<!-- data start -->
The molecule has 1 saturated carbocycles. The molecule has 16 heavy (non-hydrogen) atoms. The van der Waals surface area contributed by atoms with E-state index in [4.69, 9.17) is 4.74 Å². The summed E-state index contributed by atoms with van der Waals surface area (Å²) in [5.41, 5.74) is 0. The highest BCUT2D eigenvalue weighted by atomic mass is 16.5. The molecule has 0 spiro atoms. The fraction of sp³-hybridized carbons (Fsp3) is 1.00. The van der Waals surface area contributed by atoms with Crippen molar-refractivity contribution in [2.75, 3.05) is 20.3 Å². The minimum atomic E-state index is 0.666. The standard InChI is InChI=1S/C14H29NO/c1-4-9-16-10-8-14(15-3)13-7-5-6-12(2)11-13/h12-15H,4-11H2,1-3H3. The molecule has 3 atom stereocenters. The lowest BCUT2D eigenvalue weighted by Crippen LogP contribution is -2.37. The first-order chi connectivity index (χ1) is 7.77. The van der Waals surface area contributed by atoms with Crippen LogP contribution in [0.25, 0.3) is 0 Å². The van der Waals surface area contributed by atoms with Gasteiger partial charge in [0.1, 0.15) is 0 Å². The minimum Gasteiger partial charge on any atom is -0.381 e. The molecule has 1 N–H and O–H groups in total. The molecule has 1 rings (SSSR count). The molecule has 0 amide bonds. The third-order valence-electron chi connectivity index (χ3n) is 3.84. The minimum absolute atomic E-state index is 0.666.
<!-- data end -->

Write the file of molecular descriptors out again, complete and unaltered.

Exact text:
The molecule has 1 saturated carbocycles. The molecule has 16 heavy (non-hydrogen) atoms. The van der Waals surface area contributed by atoms with E-state index in [4.69, 9.17) is 4.74 Å². The summed E-state index contributed by atoms with van der Waals surface area (Å²) in [5.41, 5.74) is 0. The highest BCUT2D eigenvalue weighted by atomic mass is 16.5. The molecule has 0 spiro atoms. The fraction of sp³-hybridized carbons (Fsp3) is 1.00. The van der Waals surface area contributed by atoms with Crippen molar-refractivity contribution in [2.75, 3.05) is 20.3 Å². The minimum atomic E-state index is 0.666. The standard InChI is InChI=1S/C14H29NO/c1-4-9-16-10-8-14(15-3)13-7-5-6-12(2)11-13/h12-15H,4-11H2,1-3H3. The molecule has 3 atom stereocenters. The lowest BCUT2D eigenvalue weighted by Crippen LogP contribution is -2.37. The first-order chi connectivity index (χ1) is 7.77. The van der Waals surface area contributed by atoms with Crippen LogP contribution in [0.25, 0.3) is 0 Å². The van der Waals surface area contributed by atoms with Gasteiger partial charge in [0.1, 0.15) is 0 Å². The minimum Gasteiger partial charge on any atom is -0.381 e. The molecule has 1 N–H and O–H groups in total. The molecule has 1 rings (SSSR count). The molecule has 0 amide bonds. The third-order valence-electron chi connectivity index (χ3n) is 3.84. The minimum absolute atomic E-state index is 0.666.